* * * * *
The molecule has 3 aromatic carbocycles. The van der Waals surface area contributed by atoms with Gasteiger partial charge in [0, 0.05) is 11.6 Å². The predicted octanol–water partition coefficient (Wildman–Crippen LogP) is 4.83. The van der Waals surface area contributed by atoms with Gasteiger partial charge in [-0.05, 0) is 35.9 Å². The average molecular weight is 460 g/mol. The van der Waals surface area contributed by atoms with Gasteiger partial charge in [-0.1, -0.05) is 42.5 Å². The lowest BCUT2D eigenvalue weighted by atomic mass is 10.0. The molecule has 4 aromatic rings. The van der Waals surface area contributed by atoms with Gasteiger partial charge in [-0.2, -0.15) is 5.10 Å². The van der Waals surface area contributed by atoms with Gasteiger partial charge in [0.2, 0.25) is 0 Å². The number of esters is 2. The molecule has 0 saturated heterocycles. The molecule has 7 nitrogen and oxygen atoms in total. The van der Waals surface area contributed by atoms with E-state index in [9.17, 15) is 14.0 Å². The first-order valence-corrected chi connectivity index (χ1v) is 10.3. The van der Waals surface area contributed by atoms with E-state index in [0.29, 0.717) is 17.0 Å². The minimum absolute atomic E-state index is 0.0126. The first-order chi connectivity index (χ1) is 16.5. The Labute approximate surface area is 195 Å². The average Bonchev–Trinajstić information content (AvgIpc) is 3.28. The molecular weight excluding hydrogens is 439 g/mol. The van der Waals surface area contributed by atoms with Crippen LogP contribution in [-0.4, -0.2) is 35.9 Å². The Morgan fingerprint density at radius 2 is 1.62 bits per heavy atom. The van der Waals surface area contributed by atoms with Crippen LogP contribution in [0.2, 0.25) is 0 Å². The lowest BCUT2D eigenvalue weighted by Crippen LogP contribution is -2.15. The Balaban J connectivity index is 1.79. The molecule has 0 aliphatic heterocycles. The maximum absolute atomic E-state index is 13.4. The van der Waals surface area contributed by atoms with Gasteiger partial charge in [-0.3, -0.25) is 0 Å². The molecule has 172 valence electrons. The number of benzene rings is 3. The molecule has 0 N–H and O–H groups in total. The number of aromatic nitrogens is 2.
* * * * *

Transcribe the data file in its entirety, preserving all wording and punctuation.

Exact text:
The molecule has 3 aromatic carbocycles. The van der Waals surface area contributed by atoms with Gasteiger partial charge in [0, 0.05) is 11.6 Å². The predicted octanol–water partition coefficient (Wildman–Crippen LogP) is 4.83. The van der Waals surface area contributed by atoms with Gasteiger partial charge in [-0.05, 0) is 35.9 Å². The average molecular weight is 460 g/mol. The van der Waals surface area contributed by atoms with Gasteiger partial charge in [-0.1, -0.05) is 42.5 Å². The lowest BCUT2D eigenvalue weighted by atomic mass is 10.0. The molecule has 4 aromatic rings. The van der Waals surface area contributed by atoms with Gasteiger partial charge in [-0.2, -0.15) is 5.10 Å². The van der Waals surface area contributed by atoms with Gasteiger partial charge in [0.2, 0.25) is 0 Å². The number of esters is 2. The molecule has 0 saturated heterocycles. The molecule has 7 nitrogen and oxygen atoms in total. The van der Waals surface area contributed by atoms with E-state index in [9.17, 15) is 14.0 Å². The first-order valence-corrected chi connectivity index (χ1v) is 10.3. The van der Waals surface area contributed by atoms with E-state index in [0.29, 0.717) is 17.0 Å². The minimum absolute atomic E-state index is 0.0126. The first-order chi connectivity index (χ1) is 16.5. The Labute approximate surface area is 195 Å². The average Bonchev–Trinajstić information content (AvgIpc) is 3.28. The molecular weight excluding hydrogens is 439 g/mol. The van der Waals surface area contributed by atoms with Crippen LogP contribution in [-0.4, -0.2) is 35.9 Å². The Morgan fingerprint density at radius 2 is 1.62 bits per heavy atom. The van der Waals surface area contributed by atoms with Crippen LogP contribution in [0.2, 0.25) is 0 Å². The lowest BCUT2D eigenvalue weighted by Crippen LogP contribution is -2.15. The Balaban J connectivity index is 1.79. The molecule has 0 aliphatic heterocycles. The maximum absolute atomic E-state index is 13.4. The van der Waals surface area contributed by atoms with Gasteiger partial charge in [-0.3, -0.25) is 0 Å². The molecule has 172 valence electrons. The number of benzene rings is 3. The molecule has 0 N–H and O–H groups in total. The number of aromatic nitrogens is 2.